Telecommuting: Challenges and Success Factors

Telecommuting works, if done right. But teleworkers face a myriad of challenges, not least of which is a functioning relationship with management. Timothy R. Dahlstrom of Arizona State University published “Telecommuting and Leadership Style” in the Public Personnel Management September 2013 issue. The abstract:

Telecommuting is an increasingly popular organizational dynamic that presents unique challenges for workers, managers, and human resources departments regarding how employees relate to their organizations, as well as what telecommuters need from their managers to be satisfied, committed employees. Much is known about how employees in private companies relate to their organizations in a standard work setting. However, little is understood about how teleworkers in government organizations relate to their organizations, and how managerial leadership behaviors influence the organizationally related outcomes of telecommuters. This article reviews some of the challenges with telecommuting, focusing on telecommuting’s impact on job satisfaction and PPM_72ppiRGB_150pixWorganizational commitment. The article then presents a prominent leadership style dichotomy and assesses the impact of the two leadership styles on job satisfaction and organizational commitment. The substitutes for leadership are included in this assessment. To synthesize these literatures, the final section of the article combines telecommuting challenges and leadership style to suggest the leadership style that best mediates the negative aspects of telecommuting and is, therefore, most important for employees in a telecommuting environment. Areas for further research are also considered.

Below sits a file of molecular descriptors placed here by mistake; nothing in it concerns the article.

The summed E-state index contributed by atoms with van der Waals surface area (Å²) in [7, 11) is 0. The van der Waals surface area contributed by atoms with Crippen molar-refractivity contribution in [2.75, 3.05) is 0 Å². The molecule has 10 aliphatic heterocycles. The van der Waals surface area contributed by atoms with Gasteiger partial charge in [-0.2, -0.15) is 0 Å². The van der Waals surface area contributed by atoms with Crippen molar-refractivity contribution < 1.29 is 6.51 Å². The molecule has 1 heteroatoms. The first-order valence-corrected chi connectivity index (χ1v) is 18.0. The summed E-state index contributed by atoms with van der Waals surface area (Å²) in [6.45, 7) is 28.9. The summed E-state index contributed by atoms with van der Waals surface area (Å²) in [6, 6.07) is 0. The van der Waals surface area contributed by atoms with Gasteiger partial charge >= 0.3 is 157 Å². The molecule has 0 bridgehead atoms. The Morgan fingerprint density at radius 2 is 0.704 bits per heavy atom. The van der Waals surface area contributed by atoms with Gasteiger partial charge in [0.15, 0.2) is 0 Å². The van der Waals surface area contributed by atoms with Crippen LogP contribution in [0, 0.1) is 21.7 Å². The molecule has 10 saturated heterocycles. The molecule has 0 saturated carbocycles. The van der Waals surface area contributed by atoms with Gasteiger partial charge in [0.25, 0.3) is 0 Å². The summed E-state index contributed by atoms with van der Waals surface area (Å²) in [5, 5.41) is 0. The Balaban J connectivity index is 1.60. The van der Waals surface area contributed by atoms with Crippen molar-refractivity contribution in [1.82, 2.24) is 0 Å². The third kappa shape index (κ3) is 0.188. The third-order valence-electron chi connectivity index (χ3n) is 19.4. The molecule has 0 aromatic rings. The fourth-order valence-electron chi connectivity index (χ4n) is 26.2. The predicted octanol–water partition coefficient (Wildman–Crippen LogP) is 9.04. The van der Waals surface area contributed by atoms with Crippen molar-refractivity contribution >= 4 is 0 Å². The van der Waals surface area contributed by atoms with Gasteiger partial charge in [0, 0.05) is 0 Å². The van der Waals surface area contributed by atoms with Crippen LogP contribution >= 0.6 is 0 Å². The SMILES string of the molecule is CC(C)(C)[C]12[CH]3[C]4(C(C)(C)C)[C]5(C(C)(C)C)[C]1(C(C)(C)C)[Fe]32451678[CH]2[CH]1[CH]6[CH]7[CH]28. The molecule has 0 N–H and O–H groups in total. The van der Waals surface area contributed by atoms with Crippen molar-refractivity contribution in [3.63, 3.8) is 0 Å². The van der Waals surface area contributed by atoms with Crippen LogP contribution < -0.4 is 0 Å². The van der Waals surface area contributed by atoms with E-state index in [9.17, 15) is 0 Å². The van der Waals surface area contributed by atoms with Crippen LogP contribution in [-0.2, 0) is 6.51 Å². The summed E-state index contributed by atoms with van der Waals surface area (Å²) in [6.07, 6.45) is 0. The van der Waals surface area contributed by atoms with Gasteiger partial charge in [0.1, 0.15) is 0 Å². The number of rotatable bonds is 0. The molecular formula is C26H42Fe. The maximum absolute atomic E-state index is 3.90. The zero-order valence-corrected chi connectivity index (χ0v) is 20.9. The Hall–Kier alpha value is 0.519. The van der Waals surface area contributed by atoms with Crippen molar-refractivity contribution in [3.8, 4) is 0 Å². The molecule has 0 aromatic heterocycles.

Continue reading the article in PPM, and sign up for e-alerts to be notified about new research from the journal.

This entry was posted in Human Resource Management and tagged , , , , by Cynthia Nalevanko, Editor, SAGE Publishing. Bookmark the permalink.

About Cynthia Nalevanko, Editor, SAGE Publishing

Founded in 1965, SAGE is the world’s leading independent academic and professional publisher. Known for our commitment to quality and innovation, SAGE has helped inform and educate a global community of scholars, practitioners, researchers, and students across a broad range of subject areas. With over 1500 employees globally from principal offices in Los Angeles, London, New Delhi, Singapore, Washington DC, and Melburne, our publishing program includes more than 1000 journals and over 900 books, reference works and databases a year in business, humanities, social sciences, science, technology and medicine. Believing passionately that engaged scholarship lies at the heart of any healthy society and that education is intrinsically valuable, SAGE aims to be the world’s leading independent academic and professional publisher. This means playing a creative role in society by disseminating teaching and research on a global scale, the cornerstones of which are good, long-term relationships, a focus on our markets, and an ability to combine quality and innovation. Leading authors, editors and societies should feel that SAGE is their natural home: we believe in meeting the range of their needs, and in publishing the best of their work. We are a growing company, and our financial success comes from thinking creatively about our markets and actively responding to the needs of our customers.

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